Most of Washington's black population loves the African Motherland with the intensity that they hate apartheld. But they also love Washington and hate is persistent, systemic problems, such as schools where pupils don't learn to read, high unemployment, the communities that are being dismantled, and the poor that are being displaced.

So when Mayor Marion Barry, fresh from a whirlwind tour of Africa, played expansive host to President Sekou Toure of Guinea at a state luncheon at the Harambee House, the enthusiastic applause from most was more perfunctory from some of the diners. They worried that the mayor's new role as the city's international representative contained little quid pro quo for city residents.

For fear of seeming provincial or lacking in sentiment, these persons whispered and asked that their names be withheld when discussing the mayor's recent trip and his increasing international role. But they are questioning whether the mayor is leaping into national and international flames while the home fires go unstoked?

"Marion will have to realize the timing of what he does," said one. "I think he should have waited until his summer job program had jelled. He know our D.C. Labor Department was weak. He should have taken care of that before he wne international."

Others are asking what are the benefits for the city? They question whether any gains will be felt by the ordinary citizen for many years.

"My theory is that there is nothing that African nations have done for black people," one professional said bluntly.

For instance, they wonder why African embassies in Washington do not hire black caterers for their parties? They question when black public relations firms will be considered smooth enough by the Rafrican nations to represent them? They ponder why the credentials of black law firms, or sometimes even black lawyers who work for while firms, fail to fit the bill for many African nations?

Courtland Cox, the Africa expert who is the mayor's Minority Business Opportunity Commission director, says flatly, "There are some things you're going to see differently." He expects greater use of black caterers, lawyers, public relations firms and medical personnel by African countries. "They had been plugged into the old boy network at the State Department," he said by way of explanation. "Now we are saying that there is an alternative.

"The first benefits will be cultural and social, the economic will come later. All I can say is that you're creating a large pool of resources from which to draw.... The middle class will benefit first. The caterers, lawyers, public relations people, maybe some black banks and medical people..."

The views of the quiet question-raisers are by no means shared by all of the city's citizens. Cab drivers are apt to pronounce Barry's travels "educational" with a hedging "he should be careful" prompted by their feeling that the more important black leaders get the more vulnerable they are.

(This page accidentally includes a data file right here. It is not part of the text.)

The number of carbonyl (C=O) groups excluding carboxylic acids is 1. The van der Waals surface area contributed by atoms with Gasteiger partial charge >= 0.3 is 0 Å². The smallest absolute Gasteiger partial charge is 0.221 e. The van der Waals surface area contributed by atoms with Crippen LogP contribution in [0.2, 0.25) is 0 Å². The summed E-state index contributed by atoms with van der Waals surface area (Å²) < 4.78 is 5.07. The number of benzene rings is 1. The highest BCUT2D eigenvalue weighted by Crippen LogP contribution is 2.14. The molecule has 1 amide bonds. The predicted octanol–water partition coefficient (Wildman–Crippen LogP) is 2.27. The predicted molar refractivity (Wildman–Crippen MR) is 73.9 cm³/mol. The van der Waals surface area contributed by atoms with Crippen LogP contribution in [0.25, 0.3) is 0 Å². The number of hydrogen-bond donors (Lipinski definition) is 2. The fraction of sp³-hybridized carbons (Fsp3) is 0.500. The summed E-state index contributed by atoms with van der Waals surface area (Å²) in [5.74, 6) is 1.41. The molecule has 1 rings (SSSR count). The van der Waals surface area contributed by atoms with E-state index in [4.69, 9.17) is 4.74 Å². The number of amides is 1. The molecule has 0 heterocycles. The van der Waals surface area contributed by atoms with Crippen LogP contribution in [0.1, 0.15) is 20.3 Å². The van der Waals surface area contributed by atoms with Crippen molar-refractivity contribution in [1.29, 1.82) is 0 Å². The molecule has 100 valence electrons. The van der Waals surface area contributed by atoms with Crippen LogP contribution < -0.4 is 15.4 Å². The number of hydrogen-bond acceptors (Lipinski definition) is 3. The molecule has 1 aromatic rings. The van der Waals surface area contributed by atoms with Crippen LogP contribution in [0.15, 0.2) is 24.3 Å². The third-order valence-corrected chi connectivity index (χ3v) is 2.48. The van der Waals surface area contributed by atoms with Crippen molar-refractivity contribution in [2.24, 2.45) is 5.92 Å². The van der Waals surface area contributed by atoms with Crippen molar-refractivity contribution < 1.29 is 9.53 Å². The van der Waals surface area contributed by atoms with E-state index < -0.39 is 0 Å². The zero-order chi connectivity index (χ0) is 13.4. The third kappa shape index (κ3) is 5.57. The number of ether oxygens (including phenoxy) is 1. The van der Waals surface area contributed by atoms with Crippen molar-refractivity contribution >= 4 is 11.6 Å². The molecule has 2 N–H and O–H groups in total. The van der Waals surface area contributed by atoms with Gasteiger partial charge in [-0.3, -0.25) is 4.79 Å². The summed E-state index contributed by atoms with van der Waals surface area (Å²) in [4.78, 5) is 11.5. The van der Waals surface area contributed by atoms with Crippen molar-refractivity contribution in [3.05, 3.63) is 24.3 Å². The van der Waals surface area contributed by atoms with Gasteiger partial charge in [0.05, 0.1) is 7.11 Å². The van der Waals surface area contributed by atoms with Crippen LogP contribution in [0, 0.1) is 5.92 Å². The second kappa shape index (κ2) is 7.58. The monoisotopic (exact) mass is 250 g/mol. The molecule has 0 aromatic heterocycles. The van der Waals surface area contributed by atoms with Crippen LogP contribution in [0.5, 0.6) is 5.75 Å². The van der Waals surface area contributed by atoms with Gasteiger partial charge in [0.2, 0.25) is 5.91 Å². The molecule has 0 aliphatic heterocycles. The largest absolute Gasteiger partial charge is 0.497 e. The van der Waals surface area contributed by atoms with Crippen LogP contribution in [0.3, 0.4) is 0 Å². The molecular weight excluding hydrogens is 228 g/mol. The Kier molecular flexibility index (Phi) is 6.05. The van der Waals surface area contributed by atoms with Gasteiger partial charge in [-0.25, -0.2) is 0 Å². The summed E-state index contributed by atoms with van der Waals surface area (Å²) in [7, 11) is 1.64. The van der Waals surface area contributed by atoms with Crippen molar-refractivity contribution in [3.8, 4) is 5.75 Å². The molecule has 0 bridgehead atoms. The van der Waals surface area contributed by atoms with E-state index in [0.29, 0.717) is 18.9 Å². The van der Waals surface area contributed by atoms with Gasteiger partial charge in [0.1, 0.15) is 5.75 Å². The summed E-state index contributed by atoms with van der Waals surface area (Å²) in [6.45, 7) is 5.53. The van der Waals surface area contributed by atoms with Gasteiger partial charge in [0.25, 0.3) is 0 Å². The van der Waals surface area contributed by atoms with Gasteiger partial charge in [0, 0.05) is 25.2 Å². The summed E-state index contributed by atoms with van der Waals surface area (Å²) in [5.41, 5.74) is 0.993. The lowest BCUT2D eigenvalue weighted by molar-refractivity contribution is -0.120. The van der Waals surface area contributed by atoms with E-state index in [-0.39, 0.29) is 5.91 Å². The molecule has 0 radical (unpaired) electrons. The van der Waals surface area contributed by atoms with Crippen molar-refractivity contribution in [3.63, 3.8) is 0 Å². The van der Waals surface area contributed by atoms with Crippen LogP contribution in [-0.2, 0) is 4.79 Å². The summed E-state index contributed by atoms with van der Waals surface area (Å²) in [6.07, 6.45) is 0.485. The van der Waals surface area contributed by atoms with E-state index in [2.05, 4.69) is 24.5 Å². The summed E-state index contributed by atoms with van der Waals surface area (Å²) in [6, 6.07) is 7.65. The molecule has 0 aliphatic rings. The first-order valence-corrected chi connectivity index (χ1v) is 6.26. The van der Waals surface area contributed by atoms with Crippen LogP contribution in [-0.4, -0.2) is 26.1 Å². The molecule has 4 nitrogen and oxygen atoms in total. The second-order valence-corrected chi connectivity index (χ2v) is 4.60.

Observers like John Kinard of the Anacostia Museum applaud the "international dimension" such activities give Barry should he one day decide to run for senator of a home-ruled Washington. Barry said his international stature gives him "personal satisfaction" and he has no further ambitions.

Even the critics at last week's largely middle-class gathering for Toure approved the psychological and symbolic significance of Mayor Barry's hosting his first state luncheon at a black hotel on Georgia Avenue.

And it is ironic that this middle class will show the firsr gains should any flow from improved relations between Africa and the city of Washington. As to the folks in Barry Farms in Far Southeast, or even the city's working poor, any benefits might take a decade or more, says Cox. Barry is "laying the infrastructure" for economic development and change. "I'm talking about the children of the people we're dealing with," he says.

The appeal, then, is for the poor to be patient while the middle class gets the first cut. But it is an appeal that is fraught with dangers, for there is a parallel in the development and death of the civil rights movement.

The black revolution that had united poor and middle-class blacks in the 1960s was eroded in the 1970s partly because the educationally better-off moved in quickly to pick up on the jobs and dollars dangled by corporations and government. Many made the leap into America's longed-for middle class and forgot what they were fighting for.

Now, how do you prevent history from repeating itself? Courtland Cox says, "It's a question of leadership. We must let training drop down so when increased opportunities come, people will be ready to take advantage of them."

Truth to tell, most citizens feel that Mayor Barry can deal both with the critical issues of the city while also taking an international role. But as one observer correctly puts it: "The citizens must insist that he does."